One of the things which offends us about radio and TV commercials is that it is often perfectly evident from the tone of voice that the announcer is “putting on”, playing a role, saying something he doesn’t feel. This is an example of incongruence. On the other hand each of us knows individuals whom we somehow trust because we sense that they are being what they are, that we are dealing with the person himself, not with a polite or professional front. It is this quality of congruence which we sense which research has found to be associated with successful therapy.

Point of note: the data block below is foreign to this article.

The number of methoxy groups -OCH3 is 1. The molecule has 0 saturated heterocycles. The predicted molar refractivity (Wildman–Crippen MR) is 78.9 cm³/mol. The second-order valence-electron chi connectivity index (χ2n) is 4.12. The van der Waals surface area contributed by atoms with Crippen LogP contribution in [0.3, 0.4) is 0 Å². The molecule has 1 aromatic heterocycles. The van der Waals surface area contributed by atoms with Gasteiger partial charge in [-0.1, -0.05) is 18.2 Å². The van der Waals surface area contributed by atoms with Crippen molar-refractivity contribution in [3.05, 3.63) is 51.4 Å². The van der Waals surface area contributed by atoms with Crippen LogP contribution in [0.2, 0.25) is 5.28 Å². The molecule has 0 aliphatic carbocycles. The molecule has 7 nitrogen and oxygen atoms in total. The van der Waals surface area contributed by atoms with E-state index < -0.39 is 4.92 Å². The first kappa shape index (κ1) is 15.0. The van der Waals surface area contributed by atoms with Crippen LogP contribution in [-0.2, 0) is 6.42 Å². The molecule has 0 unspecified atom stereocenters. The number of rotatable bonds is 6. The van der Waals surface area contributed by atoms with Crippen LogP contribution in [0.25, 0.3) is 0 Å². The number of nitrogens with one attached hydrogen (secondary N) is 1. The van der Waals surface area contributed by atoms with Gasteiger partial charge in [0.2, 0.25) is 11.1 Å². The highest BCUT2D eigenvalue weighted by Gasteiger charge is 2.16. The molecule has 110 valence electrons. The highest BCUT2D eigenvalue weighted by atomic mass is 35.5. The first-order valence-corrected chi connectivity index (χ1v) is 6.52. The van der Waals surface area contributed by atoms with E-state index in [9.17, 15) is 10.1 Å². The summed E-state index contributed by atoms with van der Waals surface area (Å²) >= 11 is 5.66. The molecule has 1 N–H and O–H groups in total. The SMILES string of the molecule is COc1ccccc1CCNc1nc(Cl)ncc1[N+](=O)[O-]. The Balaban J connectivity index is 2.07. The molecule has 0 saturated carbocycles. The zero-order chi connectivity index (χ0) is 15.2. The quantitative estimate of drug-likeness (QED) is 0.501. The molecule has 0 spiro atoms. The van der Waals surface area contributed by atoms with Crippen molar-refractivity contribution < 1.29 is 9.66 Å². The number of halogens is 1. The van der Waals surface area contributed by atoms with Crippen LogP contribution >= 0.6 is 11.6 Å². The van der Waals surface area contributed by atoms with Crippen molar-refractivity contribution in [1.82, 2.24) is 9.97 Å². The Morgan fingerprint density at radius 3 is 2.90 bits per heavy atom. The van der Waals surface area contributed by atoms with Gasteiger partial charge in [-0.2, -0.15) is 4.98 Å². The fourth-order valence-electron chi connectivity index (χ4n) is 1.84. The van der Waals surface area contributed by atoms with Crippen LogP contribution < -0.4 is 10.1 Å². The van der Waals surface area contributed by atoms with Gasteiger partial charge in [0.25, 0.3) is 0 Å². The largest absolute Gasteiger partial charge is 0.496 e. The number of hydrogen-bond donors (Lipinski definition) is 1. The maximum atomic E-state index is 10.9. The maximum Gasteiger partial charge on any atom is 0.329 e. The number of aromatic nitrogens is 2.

— What We Know About Psychotherapy — Objectively and Subjectively, from On Becoming a Person (1961)
Congruence is a combination of calm, positive acceptance with honesty, sincerity, and spontaneity, that has gone far enough to become a default habit in a person and their communication. There is then not such a gap between “should” and “is”. This acceptance beams itself to others who entrain to the person in a process of spontaneous change, sparking a way of being in turn that is comfortable for them, naturally generating ideas that support such self-acceptance. This is the process of Rogerian therapy. Because meditation also establishes calm acceptance, the process can be adapted for meditators.
The importance of congruence in therapeutic success (far greater than that of “theory” and other intellectual factors) has again been demonstrated consistently and repeatedly since Rogers’ time. It can be considered entirely research-validated.